Alarming erosion of Ontario school system by Ministry of Education, part four | Marvin Zuker

By Marvin Zuker

Law360 Canada (October 12, 2022, 8:37 AM EDT) --
Marvin Zuker
The issue of funding for religious schools has also had its day in court in Canada, although on a much smaller scale and in the context of providing religious education for various denominations within the public system rather than in the context of vouchers for private schools. Section 2(a) of the Charter, which is part of the Canadian Constitution, prohibits religious discrimination. At the same time, provinces have jurisdiction under s. 93 of the Constitution Act, 1867, to establish and maintain separate schools, as discussed above. This provision prima facie allows for discrimination in favour of Roman Catholics. This argument was raised when Bill 30 in Ontario extended full funding to Roman Catholic school boards for secondary education.

A decade later, in Adler v. Ontario 30 O.R. (3d) 642, the Supreme Court confirmed that funding only Catholic and Protestant separate schools (where they still exist), and not, for example, Jewish schools, was not unconstitutional because special status for schools of those two denominations was explicitly set out in s. 93, which provided a complete code for funding denominational schools. And, again, Charter rights granting religious freedom and prohibiting religious discrimination did not trump s. 93 rights.

Furthermore, in Bal v. Ontario (Attorney General) 34 O.R. (3d) 484, the Ontario Court of Appeal rejected the claims of a group of plaintiffs representing various religions that, by maintaining a secular public school system, the government of Ontario imperilled their religious traditions, which was a concern for the state. The court stated that while we sympathize with the concerns of the appellants about the positive and negative influences of the educational experience on their children, their plight is no different from that of the majority of Canadians who cannot afford, or do not wish, to send their children to privately funded religious schools. Although it was repeatedly denied before us, we agree with Justice Warren Winkler that this case primarily involves funding. No freedoms have been violated. The problem for these parents, and for many others, is that the province has decided not to fund religious schools.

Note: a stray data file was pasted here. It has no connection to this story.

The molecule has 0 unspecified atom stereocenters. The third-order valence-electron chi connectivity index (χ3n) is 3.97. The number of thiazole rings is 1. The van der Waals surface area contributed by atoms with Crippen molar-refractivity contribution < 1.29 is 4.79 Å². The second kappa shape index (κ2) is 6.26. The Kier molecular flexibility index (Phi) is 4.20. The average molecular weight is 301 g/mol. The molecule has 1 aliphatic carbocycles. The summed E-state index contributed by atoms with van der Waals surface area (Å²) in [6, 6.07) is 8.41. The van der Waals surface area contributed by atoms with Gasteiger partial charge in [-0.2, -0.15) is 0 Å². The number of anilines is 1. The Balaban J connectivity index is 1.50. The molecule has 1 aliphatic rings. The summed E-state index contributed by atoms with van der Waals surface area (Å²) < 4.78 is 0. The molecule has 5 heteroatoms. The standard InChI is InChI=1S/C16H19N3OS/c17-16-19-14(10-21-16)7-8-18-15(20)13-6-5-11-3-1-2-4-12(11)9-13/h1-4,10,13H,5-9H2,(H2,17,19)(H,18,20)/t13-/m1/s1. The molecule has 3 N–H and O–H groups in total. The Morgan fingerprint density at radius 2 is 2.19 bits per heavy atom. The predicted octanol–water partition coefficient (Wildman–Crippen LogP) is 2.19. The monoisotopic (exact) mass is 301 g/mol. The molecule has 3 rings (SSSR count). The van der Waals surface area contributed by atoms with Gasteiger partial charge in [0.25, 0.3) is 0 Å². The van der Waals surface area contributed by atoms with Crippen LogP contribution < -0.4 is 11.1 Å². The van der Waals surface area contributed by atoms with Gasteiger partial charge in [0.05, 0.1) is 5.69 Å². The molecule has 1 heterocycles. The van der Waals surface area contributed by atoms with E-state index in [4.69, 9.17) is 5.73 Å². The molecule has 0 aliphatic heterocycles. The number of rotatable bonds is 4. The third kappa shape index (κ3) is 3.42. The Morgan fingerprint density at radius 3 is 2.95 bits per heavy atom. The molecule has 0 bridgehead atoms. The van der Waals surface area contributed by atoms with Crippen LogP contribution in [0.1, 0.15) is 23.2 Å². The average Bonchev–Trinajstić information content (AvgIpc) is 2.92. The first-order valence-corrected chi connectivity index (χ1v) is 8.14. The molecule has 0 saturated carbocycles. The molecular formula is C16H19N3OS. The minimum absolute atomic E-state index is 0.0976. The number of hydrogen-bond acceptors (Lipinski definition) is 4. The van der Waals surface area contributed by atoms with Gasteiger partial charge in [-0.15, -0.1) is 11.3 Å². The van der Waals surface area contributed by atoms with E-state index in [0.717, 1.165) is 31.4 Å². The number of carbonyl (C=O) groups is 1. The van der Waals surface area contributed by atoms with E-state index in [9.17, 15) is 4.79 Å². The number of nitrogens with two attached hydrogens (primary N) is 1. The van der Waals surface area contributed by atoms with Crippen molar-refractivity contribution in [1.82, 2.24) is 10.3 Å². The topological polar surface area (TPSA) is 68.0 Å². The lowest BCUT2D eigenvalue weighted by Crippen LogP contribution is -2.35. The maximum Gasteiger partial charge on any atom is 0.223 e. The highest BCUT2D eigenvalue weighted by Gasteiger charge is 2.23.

Canada signed the Convention on the Rights of the Child on May 28, 1990, and ratified it on Dec. 13, 1991. Yet, historically consecutive federal governments have not kept the promises that were made upon ratification. Children’s rights have been pushed to the side and even violated in a variety of situations, be it child poverty, Indigenous or special needs children. It must be something better than a tent.

There is so much to the value of a rights-based approach, which emphasizes that all rights are equal and universal; that all people, including children, are the subject of their own rights and should be participants in development, rather than objects of charity; and that an obligation is placed on everyone to work towards ensuring that all rights are being met.

It doesn’t matter if a family is undocumented or mixed-status or second-generation. Their perceived definition of homelessness may be quite different from the way the law defines it. Schools must not exclude anyone who falls within the age range for guaranteed education. School boards must not send older immigrant students to adult education centres instead of being enrolled in a public high school, for example. My father came to Canada in 1921 at the age of 21. He went right into high school to complete it in three years and then off to U of T in 1924.

If you’ve ever seen an episode of Arthur on PBS, the theme song has planned itself, indelibly, in your brain. “It’s a simple message,” Ziggy Marley tells us. “Believe in yourself” first, and you will learn to get along with each other.

The show first aired in the fall of 1996. And despite its cast of animal characters, over almost 250 episodes, Arthur has consistently asked children to see the humanity in the people who pass them on the street, who go to the school with them and who teach them. Every episode, the theme reminds viewers that today is that “wonderful kind of day” to work toward co-operation and kindness.

Most recently, this emphasis on the humanity and dignity of others played out in the show premiere, titled “Mr. Ratburn and the special someone.”  Ratburn marries Patrick, and his students are happy to see him happy. It’s a simple message, but one never dared to imagine would air when I was younger. It felt like a milestone in representation. But with small steps forward comes reminders of the forces that want to push queer people aside.